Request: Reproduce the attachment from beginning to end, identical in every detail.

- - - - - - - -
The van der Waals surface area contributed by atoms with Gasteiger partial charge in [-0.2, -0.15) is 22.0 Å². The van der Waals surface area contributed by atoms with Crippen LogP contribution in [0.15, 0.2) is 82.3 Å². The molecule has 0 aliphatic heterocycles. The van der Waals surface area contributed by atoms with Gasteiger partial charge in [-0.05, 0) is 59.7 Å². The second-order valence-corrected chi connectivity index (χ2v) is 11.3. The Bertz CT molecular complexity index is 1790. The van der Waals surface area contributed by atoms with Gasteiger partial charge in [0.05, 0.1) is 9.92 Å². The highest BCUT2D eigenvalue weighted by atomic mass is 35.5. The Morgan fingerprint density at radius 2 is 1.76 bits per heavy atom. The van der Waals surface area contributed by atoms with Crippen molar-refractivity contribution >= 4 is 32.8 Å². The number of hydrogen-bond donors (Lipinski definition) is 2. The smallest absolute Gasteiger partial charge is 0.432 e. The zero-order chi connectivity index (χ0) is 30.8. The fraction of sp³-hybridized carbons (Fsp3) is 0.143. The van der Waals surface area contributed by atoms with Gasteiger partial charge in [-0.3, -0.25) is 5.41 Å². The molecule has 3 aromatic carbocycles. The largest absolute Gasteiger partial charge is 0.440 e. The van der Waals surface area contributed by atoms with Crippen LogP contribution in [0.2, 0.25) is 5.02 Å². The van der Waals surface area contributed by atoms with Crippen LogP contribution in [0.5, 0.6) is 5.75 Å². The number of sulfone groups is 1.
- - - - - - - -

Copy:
The van der Waals surface area contributed by atoms with Gasteiger partial charge in [-0.2, -0.15) is 22.0 Å². The van der Waals surface area contributed by atoms with Crippen LogP contribution in [0.15, 0.2) is 82.3 Å². The molecule has 0 aliphatic heterocycles. The van der Waals surface area contributed by atoms with Gasteiger partial charge in [-0.05, 0) is 59.7 Å². The second-order valence-corrected chi connectivity index (χ2v) is 11.3. The Bertz CT molecular complexity index is 1790. The van der Waals surface area contributed by atoms with Gasteiger partial charge in [0.05, 0.1) is 9.92 Å². The highest BCUT2D eigenvalue weighted by atomic mass is 35.5. The Morgan fingerprint density at radius 2 is 1.76 bits per heavy atom. The van der Waals surface area contributed by atoms with Crippen molar-refractivity contribution >= 4 is 32.8 Å². The number of hydrogen-bond donors (Lipinski definition) is 2. The smallest absolute Gasteiger partial charge is 0.432 e. The zero-order chi connectivity index (χ0) is 30.8. The fraction of sp³-hybridized carbons (Fsp3) is 0.143. The van der Waals surface area contributed by atoms with Gasteiger partial charge in [-0.3, -0.25) is 5.41 Å². The molecule has 3 aromatic carbocycles. The largest absolute Gasteiger partial charge is 0.440 e. The van der Waals surface area contributed by atoms with Crippen LogP contribution in [0.2, 0.25) is 5.02 Å². The van der Waals surface area contributed by atoms with Crippen LogP contribution in [0.5, 0.6) is 5.75 Å². The number of sulfone groups is 1.